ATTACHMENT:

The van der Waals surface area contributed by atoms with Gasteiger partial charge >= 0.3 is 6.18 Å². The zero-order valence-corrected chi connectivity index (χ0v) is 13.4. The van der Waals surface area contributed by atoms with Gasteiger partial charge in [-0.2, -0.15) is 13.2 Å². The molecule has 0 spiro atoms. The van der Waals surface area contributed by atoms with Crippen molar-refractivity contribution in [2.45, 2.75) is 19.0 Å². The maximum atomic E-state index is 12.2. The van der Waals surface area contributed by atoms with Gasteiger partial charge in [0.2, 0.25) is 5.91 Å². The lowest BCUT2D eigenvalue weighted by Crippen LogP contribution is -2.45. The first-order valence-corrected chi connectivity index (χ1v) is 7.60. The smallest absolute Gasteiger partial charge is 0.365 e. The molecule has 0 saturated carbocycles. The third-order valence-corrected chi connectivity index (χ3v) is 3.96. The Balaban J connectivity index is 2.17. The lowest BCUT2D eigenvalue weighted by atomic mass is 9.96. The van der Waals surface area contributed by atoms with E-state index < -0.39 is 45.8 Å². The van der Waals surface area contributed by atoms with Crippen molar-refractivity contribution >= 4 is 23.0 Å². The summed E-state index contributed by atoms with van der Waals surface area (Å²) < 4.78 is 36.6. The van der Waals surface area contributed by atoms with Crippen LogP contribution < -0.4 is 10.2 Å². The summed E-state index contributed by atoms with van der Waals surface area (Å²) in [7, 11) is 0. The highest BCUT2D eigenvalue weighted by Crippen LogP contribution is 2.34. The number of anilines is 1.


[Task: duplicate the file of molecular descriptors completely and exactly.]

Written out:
The van der Waals surface area contributed by atoms with Gasteiger partial charge >= 0.3 is 6.18 Å². The zero-order valence-corrected chi connectivity index (χ0v) is 13.4. The van der Waals surface area contributed by atoms with Gasteiger partial charge in [-0.2, -0.15) is 13.2 Å². The molecule has 0 spiro atoms. The van der Waals surface area contributed by atoms with Crippen molar-refractivity contribution in [2.45, 2.75) is 19.0 Å². The maximum atomic E-state index is 12.2. The van der Waals surface area contributed by atoms with Gasteiger partial charge in [0.2, 0.25) is 5.91 Å². The lowest BCUT2D eigenvalue weighted by Crippen LogP contribution is -2.45. The first-order valence-corrected chi connectivity index (χ1v) is 7.60. The smallest absolute Gasteiger partial charge is 0.365 e. The molecule has 0 saturated carbocycles. The third-order valence-corrected chi connectivity index (χ3v) is 3.96. The Balaban J connectivity index is 2.17. The lowest BCUT2D eigenvalue weighted by atomic mass is 9.96. The van der Waals surface area contributed by atoms with E-state index < -0.39 is 45.8 Å². The van der Waals surface area contributed by atoms with Crippen molar-refractivity contribution >= 4 is 23.0 Å². The summed E-state index contributed by atoms with van der Waals surface area (Å²) < 4.78 is 36.6. The van der Waals surface area contributed by atoms with Crippen LogP contribution < -0.4 is 10.2 Å². The summed E-state index contributed by atoms with van der Waals surface area (Å²) in [7, 11) is 0. The highest BCUT2D eigenvalue weighted by Crippen LogP contribution is 2.34. The number of anilines is 1.